There might well have been grounds for concern.

However, this ignored the fact that contractors are not eligible for any of the benefits enjoyed by PAYE employees, such as paid sick leave, paid holidays, company pension, sponsored training, paid professional memberships, subsidised health insurance, business and personal indemnity insurance.

It contained words to the effect that contracting companies with other business activities going on in addition to the contracted activity were exempted from IR-35, and it was up to each contracting company to decide whether or not their business was exempt.

In essence, a contractor found or declared to be within IR35, i.e. working similarly to a PAYE employee, must be paid under PAYE.

This year, 2020, the onus of determining whether or not a contractor falls into IR35 is to be moved from the contractor, to the client.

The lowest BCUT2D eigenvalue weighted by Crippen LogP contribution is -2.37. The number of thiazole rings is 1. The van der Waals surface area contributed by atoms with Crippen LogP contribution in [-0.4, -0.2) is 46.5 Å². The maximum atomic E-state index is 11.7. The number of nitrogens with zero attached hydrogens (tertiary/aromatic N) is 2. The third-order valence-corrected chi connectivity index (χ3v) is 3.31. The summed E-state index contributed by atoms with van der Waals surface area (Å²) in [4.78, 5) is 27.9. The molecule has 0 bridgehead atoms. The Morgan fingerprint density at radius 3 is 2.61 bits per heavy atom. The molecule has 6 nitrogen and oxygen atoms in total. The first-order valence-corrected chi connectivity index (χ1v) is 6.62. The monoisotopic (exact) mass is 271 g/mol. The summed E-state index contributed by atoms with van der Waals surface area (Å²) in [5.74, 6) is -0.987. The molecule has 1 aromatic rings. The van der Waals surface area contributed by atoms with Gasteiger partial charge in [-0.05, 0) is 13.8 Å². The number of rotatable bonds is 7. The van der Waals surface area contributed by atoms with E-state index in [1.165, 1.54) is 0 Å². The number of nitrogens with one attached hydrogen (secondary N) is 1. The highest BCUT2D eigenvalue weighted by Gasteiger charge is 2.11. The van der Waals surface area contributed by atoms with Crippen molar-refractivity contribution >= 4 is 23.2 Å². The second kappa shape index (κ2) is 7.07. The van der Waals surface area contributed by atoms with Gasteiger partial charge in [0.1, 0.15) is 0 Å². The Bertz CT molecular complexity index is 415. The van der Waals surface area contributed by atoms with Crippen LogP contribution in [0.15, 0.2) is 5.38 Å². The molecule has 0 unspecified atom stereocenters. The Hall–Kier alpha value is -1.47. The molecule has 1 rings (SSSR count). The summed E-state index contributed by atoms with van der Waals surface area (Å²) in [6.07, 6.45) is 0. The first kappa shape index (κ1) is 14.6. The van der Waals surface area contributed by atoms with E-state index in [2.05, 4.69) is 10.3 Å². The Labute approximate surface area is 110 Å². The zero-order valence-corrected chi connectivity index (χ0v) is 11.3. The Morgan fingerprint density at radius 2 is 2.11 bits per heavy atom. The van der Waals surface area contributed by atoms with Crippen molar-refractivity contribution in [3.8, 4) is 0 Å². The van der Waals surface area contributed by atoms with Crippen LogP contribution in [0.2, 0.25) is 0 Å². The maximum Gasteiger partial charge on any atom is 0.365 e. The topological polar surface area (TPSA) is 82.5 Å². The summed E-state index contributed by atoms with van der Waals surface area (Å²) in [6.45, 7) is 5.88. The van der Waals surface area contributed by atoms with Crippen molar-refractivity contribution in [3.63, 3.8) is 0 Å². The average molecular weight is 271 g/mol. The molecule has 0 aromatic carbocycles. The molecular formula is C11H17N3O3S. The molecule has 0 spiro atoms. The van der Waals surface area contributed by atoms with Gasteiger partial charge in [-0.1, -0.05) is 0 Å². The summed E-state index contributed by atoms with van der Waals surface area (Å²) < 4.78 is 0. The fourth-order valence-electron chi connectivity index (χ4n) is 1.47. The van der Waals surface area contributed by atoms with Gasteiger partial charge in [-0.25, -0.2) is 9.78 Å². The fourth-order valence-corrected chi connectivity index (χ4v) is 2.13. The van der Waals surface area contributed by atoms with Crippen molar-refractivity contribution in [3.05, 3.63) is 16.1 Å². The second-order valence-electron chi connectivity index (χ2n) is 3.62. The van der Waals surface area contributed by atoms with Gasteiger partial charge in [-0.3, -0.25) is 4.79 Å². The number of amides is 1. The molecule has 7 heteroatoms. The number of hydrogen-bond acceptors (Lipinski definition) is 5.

This means that clients such as BAE, offering roles for contract employment must decide whether or not they think a particular role offered falls into the category of IR35.

So any considerations of whether or not a contractor’s business has other business interests is removed.

How it is affecting us

My own business, being currently between earning contracts, has received two recent offers.

The positions were advertised at contract rates. I went through the hoops of submitting CV, and attending interviews, as did my interviewers. But when the offers were made for each, I was informed they fall under IR35.

When I asked how this would affect rates, I was told the rates will be subject to PAYE tax.

At the rates advertised, PAYE tax is between 30% and 40%.

In other words, to expect 30% if not 40% to be deducted from fees, prior to payment into my limited company.